Monday, June 29, 2015

Book Review : Scion of Ikshvaku ( By Amish Tripathy )

Buy it online on Amazon .

A story can be retold in many ways. And that is what Amish ( author of the Shiva Triology ) has done with the epic Ramayana. Staying true to the spirit of the original, he has unleashed his creativity by introducing many a twists and turns into the repackaged Ram Chandra Series. A clever move in case those fanatics and purists question his interpretation of Ramayana, a sacred Hindu text.

The fight between good and evil is given the garb of trade monopoly which is bleeding Ayodhya even as the paths of Lanka are being paved with gold (trust the business ingenuity of this IIM guy). Among the most striking deviations from the originals is the depiction of Ram. Instead of being the favorite son, he is considered as the jinxed one and is blamed for his father's defeat.

He effectively channelizes his feminist inclinations by depicting Sita as a strong woman, a warrior princess who is also the Prime minister of Mithila. The poor hunchback Manthara is turned into a scheming rich merchant who has the ear of Queen Kekeyi by virtue of her immense wealth and not for any other emotional reason.

Introducing Manthara's daughter and killing her off in a Nirbhaya gang-rape kind of twist was not required at all in my personal opinion. Not so subtle allusions are made to the gruesome episode by depicting the main accused as a minor and hence exempt from capital punishment. But the final punishment meted out to him by Bharat may play a role crucial in developing the latter's personality in the minds of the readers. I loved the way Amish has spent time and effort on assigning different personalities to the four siblings.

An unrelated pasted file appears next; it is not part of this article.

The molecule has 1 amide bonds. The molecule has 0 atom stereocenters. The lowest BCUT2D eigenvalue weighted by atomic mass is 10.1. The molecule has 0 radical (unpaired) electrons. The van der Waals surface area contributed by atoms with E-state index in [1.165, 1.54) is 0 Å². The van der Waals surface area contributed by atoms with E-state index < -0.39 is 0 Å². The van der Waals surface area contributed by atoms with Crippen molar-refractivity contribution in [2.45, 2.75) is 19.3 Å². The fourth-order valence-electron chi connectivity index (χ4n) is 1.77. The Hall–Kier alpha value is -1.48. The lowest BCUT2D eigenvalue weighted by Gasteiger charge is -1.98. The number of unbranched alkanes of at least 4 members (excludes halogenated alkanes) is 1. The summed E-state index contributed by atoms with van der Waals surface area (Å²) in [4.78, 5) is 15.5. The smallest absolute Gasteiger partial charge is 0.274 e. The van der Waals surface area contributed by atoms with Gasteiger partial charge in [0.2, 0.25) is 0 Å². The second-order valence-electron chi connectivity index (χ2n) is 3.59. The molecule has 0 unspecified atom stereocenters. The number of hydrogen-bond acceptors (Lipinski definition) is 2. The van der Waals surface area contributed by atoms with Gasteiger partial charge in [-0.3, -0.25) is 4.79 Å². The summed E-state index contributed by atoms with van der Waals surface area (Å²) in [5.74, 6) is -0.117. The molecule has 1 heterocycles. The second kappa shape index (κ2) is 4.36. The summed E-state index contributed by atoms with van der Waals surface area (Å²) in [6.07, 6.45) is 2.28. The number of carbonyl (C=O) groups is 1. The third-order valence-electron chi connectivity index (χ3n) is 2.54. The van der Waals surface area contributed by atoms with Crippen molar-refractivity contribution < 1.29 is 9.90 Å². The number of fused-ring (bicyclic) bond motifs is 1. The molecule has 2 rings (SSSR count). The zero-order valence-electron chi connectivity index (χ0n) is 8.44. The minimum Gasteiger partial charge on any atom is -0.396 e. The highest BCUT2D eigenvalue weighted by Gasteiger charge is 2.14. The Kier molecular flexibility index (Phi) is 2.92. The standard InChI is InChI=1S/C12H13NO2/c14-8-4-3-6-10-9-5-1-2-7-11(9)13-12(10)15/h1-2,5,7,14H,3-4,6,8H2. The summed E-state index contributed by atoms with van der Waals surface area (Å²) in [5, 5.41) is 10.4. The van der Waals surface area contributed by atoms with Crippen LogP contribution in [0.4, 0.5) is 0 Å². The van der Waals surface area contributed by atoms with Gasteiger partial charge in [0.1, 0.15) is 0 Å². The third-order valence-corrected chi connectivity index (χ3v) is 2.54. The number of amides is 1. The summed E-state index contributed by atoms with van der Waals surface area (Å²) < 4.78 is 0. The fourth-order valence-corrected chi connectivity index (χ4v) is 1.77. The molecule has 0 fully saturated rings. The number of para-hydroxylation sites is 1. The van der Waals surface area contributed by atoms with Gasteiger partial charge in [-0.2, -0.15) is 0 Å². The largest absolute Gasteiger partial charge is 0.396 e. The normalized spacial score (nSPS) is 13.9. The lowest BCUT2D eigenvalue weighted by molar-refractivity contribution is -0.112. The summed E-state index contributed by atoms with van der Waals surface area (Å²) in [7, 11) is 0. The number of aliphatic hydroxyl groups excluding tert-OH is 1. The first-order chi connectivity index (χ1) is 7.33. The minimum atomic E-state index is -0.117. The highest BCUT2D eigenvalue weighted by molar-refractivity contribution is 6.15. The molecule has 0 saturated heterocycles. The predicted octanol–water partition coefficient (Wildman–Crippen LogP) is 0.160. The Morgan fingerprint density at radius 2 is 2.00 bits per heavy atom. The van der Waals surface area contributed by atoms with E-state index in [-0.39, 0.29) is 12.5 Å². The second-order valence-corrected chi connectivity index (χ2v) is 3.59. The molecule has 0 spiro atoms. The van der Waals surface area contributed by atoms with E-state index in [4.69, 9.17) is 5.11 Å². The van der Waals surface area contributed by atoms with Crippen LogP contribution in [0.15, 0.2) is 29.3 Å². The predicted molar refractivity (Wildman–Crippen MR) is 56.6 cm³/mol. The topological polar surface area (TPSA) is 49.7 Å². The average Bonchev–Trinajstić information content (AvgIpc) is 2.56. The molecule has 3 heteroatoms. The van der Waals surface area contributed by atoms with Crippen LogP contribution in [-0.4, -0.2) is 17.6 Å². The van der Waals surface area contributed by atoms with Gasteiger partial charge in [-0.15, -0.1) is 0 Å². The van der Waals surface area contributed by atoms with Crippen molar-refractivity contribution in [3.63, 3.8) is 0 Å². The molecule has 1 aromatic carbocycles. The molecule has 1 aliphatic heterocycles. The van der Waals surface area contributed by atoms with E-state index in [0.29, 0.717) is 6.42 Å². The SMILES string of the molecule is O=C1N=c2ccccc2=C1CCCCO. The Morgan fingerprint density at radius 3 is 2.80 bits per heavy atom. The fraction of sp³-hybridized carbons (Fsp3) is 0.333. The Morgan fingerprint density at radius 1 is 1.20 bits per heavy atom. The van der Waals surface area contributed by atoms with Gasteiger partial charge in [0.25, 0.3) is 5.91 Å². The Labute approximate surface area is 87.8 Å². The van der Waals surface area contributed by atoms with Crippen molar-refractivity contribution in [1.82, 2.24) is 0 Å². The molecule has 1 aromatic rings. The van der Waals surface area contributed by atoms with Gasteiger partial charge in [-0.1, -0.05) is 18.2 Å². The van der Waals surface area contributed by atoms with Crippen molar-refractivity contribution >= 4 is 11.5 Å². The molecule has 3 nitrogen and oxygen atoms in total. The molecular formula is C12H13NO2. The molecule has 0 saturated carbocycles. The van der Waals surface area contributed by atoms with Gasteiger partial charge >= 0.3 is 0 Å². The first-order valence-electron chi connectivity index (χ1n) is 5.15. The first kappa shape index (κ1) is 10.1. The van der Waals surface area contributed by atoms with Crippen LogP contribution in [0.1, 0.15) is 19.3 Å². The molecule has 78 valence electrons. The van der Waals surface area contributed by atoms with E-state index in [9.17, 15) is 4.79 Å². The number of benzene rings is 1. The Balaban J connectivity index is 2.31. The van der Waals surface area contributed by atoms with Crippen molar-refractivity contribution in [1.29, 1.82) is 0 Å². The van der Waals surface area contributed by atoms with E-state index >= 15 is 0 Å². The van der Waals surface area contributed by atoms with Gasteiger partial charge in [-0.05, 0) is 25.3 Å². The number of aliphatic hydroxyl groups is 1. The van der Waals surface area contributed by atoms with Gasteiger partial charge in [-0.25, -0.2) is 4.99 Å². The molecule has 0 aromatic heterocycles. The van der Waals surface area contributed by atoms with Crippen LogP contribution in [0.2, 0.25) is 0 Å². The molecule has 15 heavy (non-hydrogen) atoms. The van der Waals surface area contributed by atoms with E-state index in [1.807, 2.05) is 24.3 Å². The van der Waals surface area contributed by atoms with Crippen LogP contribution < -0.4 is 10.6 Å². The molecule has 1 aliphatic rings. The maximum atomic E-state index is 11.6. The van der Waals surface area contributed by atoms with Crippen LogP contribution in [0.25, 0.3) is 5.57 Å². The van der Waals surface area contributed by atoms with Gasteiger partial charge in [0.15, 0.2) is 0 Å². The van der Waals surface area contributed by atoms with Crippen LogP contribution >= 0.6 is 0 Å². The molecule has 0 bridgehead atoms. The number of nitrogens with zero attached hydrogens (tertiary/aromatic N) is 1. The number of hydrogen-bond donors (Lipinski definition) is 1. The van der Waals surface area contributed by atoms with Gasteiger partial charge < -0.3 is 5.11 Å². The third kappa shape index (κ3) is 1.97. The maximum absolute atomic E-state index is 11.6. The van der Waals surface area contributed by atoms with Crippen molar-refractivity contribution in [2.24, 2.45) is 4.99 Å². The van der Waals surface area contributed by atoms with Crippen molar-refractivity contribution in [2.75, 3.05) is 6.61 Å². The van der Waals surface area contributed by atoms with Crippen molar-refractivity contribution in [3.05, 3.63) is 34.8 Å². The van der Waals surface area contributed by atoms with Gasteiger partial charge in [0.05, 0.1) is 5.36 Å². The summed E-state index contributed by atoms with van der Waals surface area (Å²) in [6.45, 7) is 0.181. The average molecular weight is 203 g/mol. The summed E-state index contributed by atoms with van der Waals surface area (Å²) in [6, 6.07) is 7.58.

There is also a reference to the use chemical/biological weapons being banned and one using them incurs a banishment of fourteen years. When Ram is felt with no option other than using one ( the name Asuraastra sounds cliched ), he chooses to do the honorable thing by going on a self imposed exile even against the wishes of Dasharath. In Amish's storyline, Kekeyi's emotional prelude in the Kopa bhavan is not the primary reason behind the exile but it only serves to make it easier for him .

Quite unorthodox but loved the modern spin that Amish has given it. ( I personally like it better than the Shiva trilogy ).

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